February 2, 2007

A good rebuttal on the call to ban cats & dogs in HDB.

2 February 2007
ST Online Forum
Writers’ strong views on cat/dog ban in HDB flats worrying

I find the views of those like Mr Heng Cho Choon, ‘It’s not only the cats – dogs too must be banned’ (Online forum, Jan 31), and Mr Peter Kuan, ‘Why HDB should ban cat and dog ownership in flats’, (Online forum, Jan 25), all too worrying.

Should they have their way, visually-handicapped Singaporeans who get by with the help of guide dogs and who live in HDB flats would have to find alternative accommodation.

From my research, a total of no fewer than seven articles on the usefulness of guide dogs to the visually-handicapped were published in Singapore’s mainstream media, alongside the praise heaped on a multitude of government agencies for taking the proactive move towards making Singapore the best home for all.

While guide dogs are obviously suitably chosen and trained to very strict standards for their task, it seems rather inconceivable to Mr Heng and Mr Kuan that pet dogs can also be obedience-trained.

In addition, contrary to HDB’s statement that ‘cats are not allowed to be kept in HDB flats as they are nomadic in nature and difficult to be confined in the flats’, the Agri-food and Veterinary Authority (AVA) asserts otherwise.

According to AVA’s ‘Cats as Pets’ brochure (available on the AVA website): ‘Cats do perfectly well in a confined environment so long as all their basic needs (that is, food and water, shelter, a comfortable living environment and veterinary care) are provided. This is quite contrary to the popular belief that cats can only be happy and contented if they are free to wander outdoors.

Given that AVA is the veterinary authority in Singapore, it would appear that HDB officials are ill-informed.

Of course, objections to the HDB ban on cats (and Mr Kuan’s proposed ban on dogs) are multi-faceted and cut across a range of issues.

One objection is that pets cause too much noise. Another, that cats and dogs dirty the environment.

While neighbourly concerns do need to be taken into account, I find that those who advocate such a measure as drastic as a ban on pets in public housing silly.

In the multicultural public-housing environment that Singaporeans have lived in for years (and will have to continue to do so); in the land-scarce polity that the Government wishes to pack more people into; in the proactive measures that government agencies have taken towards Mr Kua Cheng Hock who has lobbied for more than 20 years for guide dogs to be allowed, surely learning to accommodate another’s differing way of life ought to be seen as a valuable lesson in empathic understanding?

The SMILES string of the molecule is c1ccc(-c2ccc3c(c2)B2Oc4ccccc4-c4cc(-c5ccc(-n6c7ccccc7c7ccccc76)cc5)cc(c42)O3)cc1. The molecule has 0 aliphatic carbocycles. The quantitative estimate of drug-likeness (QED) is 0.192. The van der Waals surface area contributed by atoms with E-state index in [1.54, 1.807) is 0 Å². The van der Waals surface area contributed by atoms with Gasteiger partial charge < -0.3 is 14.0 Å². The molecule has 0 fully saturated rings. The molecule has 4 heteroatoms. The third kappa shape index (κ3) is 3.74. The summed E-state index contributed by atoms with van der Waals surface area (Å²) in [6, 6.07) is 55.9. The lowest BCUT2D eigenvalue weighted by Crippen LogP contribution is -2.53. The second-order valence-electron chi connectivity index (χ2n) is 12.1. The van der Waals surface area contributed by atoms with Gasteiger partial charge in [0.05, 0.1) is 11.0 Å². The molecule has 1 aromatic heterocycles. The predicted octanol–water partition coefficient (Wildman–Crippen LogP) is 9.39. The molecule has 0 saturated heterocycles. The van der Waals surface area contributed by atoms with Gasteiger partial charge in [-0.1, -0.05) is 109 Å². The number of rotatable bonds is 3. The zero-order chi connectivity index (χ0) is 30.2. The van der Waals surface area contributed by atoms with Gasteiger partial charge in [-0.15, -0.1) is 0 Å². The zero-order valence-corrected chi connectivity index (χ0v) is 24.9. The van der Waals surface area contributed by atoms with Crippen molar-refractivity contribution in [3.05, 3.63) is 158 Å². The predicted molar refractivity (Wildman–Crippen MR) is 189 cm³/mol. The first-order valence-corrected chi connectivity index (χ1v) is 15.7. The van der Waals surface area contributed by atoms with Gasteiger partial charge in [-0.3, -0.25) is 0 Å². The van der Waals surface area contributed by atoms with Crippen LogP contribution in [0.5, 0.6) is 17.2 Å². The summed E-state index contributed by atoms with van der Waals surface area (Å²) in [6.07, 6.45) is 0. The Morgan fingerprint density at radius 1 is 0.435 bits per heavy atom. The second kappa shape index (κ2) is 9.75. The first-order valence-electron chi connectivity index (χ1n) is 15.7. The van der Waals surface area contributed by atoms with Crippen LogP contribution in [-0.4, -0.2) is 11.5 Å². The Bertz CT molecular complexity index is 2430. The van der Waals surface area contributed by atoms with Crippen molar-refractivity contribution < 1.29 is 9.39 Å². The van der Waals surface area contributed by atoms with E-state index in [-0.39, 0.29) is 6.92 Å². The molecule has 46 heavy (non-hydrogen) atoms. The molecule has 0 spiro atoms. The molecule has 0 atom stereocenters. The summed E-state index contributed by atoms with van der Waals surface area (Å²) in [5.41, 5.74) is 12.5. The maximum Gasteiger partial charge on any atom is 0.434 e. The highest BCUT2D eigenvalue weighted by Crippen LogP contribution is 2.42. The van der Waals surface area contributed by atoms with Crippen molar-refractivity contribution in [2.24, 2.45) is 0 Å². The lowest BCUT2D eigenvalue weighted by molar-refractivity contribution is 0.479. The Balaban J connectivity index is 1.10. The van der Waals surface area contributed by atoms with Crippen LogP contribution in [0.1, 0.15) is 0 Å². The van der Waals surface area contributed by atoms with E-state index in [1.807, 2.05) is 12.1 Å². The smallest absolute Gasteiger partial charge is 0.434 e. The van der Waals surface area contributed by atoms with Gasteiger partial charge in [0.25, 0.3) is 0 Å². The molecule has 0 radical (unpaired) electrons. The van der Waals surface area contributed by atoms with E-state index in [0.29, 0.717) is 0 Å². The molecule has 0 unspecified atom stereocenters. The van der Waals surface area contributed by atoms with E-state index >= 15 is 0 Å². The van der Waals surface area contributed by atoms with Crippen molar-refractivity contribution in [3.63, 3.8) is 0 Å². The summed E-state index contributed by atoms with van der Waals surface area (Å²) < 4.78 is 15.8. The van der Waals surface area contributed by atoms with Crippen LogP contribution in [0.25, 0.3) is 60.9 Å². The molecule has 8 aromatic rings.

If no, then well, here’s just one more snippet from AVA’s website:

‘It is a misconception that pets cause asthma. Asthma is a genetically inherited condition… Recent studies also show that children living with a dog or cat at home are less likely to develop asthma. This research supports the current thinking among allergists that exposing a child to dust, animal dander and other allergens at a young age will help him build up immunity that will reduce the chances of him developing asthma.’

In other words: Are Singaporeans – in always wanting to ban this or that; in always expecting the Government to take the high-handed route; in wanting the Government to nanny them to the grave – simply a tad too pampered?

Soo Kwok Heng
Victoria, Australia

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One Response to “…”

  1. Justinhttp://all-about-my-pets.blogspot.com/ said

    Now that was a mind-tickling debate and it leaves the reader with a food for thought.. Good blog

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